There's a little section at the bottom about the Infrastructure Master, basically the Infrastructure Master is responsible for updating Security Identifiers (amoung other things). If its a Global Catalog it stops doing this for Objects (such as Users, Computers, Groups, etc) it doesn't know about because of the data contained in the Global Catalog. It doesn't come in as a problem if everything else is a Global Catalog as well.

Chris
vivo123Author Commented:
Ok.  final question..  Does running AD integrated zones with the use of either root hints or ISP forwarders cause any security issues or concerns for the local network? does it expose anything when requests are made to the Internet?
Note: Clients computers will not be using a proxy server, but the local AD DNS servers for there requests.

thanks
Chris DentPowerShell DeveloperCommented:

> Does running AD integrated zones with the use of either root hints or ISP forwarders
> cause any security issues or concerns for the local network? does it expose
> anything when requests are made to the Internet?

Not really, it gives you greater control of naming services operating on your network and since DNS at the very least is required for AD to function you don't get all that much choice.

The only thing the internet sees are requests to DNS servers for names and the usual web-based traffic. Even without the proxy server you'll all still be pretending to be on whatever IP address your router has (whether for a DNS request or a webpage request). Little information can be gained about your internal network from the outside without you either letting something in or your network getting infected by a virus or trojan.

Chris
vivo123Author Commented:
Thanks for the responses.  I have some further DNS questions, can I ask here or would you like me to open another question?
Chris DentPowerShell DeveloperCommented:

Here is fine if you like.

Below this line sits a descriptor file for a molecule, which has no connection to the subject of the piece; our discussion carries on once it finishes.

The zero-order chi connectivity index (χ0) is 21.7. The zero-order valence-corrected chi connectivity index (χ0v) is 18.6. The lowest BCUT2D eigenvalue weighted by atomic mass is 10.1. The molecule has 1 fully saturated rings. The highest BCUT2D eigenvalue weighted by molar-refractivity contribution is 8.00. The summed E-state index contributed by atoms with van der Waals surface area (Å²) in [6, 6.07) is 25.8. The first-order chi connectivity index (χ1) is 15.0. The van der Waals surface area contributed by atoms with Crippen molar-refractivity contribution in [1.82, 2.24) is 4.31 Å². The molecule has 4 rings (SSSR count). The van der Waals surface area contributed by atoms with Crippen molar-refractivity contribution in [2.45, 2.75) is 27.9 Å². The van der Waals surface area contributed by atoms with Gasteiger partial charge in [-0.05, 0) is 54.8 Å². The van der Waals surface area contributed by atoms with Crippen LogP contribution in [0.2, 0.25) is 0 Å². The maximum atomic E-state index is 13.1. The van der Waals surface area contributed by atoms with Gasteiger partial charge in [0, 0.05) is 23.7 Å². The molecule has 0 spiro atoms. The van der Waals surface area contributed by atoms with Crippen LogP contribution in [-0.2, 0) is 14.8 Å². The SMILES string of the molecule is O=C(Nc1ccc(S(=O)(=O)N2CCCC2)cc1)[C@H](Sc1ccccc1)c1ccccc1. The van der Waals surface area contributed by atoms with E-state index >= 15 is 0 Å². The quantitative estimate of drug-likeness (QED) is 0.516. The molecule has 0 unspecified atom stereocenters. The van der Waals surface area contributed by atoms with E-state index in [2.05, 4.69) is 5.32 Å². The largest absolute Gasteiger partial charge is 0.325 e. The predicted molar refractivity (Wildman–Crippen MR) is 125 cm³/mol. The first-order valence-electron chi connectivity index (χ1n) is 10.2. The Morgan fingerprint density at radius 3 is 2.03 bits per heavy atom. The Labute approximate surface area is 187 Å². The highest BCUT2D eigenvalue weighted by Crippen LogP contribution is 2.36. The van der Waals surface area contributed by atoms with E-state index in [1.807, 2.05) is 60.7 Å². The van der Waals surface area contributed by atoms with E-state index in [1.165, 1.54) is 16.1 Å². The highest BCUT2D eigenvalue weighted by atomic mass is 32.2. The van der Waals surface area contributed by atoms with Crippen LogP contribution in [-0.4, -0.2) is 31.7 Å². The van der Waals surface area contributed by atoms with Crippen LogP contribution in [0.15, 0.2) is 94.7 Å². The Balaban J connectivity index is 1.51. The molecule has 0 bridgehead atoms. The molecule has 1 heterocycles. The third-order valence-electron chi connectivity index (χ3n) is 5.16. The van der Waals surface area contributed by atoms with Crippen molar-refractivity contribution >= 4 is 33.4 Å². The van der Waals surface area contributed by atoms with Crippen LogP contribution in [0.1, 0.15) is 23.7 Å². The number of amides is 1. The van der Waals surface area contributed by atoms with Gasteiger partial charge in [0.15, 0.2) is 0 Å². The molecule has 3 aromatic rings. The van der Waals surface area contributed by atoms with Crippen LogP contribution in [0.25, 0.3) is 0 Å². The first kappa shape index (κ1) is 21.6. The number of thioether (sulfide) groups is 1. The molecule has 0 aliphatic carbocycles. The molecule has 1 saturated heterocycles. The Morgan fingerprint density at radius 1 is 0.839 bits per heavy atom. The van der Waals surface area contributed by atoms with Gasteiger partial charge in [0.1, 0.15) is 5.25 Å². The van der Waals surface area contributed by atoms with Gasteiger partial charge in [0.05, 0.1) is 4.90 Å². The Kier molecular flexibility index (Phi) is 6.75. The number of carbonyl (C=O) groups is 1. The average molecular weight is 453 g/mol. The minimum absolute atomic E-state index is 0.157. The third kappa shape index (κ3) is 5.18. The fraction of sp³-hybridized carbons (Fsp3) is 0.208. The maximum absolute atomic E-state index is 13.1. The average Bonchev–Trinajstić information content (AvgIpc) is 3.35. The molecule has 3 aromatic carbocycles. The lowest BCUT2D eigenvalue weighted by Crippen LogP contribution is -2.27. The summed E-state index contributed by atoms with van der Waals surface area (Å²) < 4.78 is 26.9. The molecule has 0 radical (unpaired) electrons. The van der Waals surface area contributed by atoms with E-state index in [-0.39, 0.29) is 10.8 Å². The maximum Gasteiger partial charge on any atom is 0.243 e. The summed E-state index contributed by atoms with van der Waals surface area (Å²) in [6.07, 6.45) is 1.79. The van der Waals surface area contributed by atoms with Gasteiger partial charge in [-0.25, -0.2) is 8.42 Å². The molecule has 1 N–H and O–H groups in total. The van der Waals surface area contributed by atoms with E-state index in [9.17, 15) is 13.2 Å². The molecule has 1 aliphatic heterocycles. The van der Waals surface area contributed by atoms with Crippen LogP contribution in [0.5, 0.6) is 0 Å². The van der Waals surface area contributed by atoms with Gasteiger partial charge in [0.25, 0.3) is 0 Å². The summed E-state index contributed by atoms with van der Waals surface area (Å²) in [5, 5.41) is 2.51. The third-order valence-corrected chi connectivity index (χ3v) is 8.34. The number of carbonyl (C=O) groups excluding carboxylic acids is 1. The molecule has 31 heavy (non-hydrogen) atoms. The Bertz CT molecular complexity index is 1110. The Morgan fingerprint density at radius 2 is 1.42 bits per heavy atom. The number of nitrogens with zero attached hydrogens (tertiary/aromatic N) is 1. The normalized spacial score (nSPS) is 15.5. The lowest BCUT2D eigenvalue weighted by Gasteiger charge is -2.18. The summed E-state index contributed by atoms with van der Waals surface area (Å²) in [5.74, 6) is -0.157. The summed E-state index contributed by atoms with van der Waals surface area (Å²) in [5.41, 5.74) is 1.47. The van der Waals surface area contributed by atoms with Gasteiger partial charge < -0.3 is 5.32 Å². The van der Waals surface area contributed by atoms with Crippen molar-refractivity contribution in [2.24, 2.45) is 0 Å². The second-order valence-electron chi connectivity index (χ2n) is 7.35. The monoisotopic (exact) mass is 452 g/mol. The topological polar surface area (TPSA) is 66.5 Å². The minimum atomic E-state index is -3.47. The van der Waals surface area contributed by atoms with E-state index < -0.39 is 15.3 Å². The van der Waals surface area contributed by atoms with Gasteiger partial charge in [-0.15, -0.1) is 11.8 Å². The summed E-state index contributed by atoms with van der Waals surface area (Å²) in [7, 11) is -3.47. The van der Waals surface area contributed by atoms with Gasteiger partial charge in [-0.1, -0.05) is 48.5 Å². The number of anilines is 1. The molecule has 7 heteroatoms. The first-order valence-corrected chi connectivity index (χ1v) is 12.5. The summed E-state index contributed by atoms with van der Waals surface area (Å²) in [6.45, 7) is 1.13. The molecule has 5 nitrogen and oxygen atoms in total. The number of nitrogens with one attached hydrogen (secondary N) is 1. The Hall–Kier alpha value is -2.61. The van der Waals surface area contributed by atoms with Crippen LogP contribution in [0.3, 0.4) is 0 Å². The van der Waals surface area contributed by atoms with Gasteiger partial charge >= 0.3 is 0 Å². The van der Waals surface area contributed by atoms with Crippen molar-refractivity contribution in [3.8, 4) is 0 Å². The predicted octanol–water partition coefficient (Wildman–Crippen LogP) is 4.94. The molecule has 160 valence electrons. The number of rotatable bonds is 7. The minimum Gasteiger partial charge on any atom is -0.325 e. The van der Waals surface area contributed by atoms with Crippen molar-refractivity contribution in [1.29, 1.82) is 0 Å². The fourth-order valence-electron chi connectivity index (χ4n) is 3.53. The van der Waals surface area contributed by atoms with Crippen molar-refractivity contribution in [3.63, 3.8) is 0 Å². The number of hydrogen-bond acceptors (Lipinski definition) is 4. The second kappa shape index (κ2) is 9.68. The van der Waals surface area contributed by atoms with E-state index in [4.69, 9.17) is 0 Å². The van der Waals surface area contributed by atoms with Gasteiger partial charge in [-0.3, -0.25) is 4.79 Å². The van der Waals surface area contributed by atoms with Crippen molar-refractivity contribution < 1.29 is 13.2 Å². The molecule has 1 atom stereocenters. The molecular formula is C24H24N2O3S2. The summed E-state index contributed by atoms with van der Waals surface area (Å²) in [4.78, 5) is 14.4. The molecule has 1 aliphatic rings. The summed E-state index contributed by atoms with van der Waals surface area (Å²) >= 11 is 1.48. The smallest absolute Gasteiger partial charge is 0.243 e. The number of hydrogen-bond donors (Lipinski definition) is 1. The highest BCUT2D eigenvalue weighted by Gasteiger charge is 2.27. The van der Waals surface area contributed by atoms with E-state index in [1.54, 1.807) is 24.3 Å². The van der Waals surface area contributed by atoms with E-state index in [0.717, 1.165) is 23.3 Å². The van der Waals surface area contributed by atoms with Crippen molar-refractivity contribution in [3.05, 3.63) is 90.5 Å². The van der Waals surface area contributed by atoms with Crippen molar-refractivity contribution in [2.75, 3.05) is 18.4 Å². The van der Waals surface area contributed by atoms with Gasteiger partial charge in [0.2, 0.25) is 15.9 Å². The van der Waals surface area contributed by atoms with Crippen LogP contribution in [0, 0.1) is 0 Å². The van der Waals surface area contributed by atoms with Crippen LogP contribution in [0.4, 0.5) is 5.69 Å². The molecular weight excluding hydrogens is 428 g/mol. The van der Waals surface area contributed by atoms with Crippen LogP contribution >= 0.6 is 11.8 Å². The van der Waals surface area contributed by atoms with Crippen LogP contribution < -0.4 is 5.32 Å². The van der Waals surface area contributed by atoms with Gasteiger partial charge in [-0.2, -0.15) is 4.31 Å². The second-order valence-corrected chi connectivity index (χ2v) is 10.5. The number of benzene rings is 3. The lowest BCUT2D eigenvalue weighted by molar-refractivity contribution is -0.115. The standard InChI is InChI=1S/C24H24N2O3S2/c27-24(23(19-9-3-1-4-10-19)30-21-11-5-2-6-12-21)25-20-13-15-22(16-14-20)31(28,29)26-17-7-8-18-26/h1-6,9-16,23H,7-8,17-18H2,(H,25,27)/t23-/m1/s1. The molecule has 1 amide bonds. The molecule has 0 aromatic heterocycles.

Chris
vivo123Author Commented:
I have not work within a network with more than 2 DC/DNS servers before all within the same location. In an effort to get a better understanding of how one would implement multiple DC/DNS servers in other remote offices, could you provide me a brief example of a multi DC/DNS design based on your experience.  You mentioned that you currently have 7 DC's in different locations.  Items such as: Do you use AD integrated if they are all within the domain or do you setup different zones for the multiple locations and utilze zone transfers?
Chris DentPowerShell DeveloperCommented:


We have:

Root Domain - e.g. mycompany.local
There are 3 DCs in that Domain, DNS for the Domain is AD Integrated and runs on all three of the boxes. Each DC is a Global Catalog.

Fist Child Domain - e.g. uk.mycompany.local
There are 7 DCs in that Domain, DNS for the Domain is AD Integrated and runs on all 7 machines. Only 2 of the machines are used by clients and servers for DNS queries (the rest are all there just in case we need them). All DCs are Global Catalogs

Second Child Domain - e.g. us.mycompany.local
There are 12 DCs in that domain, DNS is also AD Integrated and all 12 are Global Catalogs.

There are a few more child domains, but the same applies to each.

Zone Transfers aren't all that reliable and gets in the way of Dynamic Updates so we don't use them for the AD Domains - besides, AD is replicating and the zone files are small so why not leave them in with that.

Furthermore for Dynamic Updates to work it needs to be able to contact a Writable version of the Zone (Domain). That means either an AD Integrated Zone or the Primary Zone. With the Primary / Secondary system you can only have one Writable zone - the primary, that means all the Secondary Zones (via Zone Transfers) are Read Only. With AD Integrated they're all effectively Primary as you're accessing one version within AD, so they're all Writable.

Hope that all makes sense.

Chris
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Windows 2000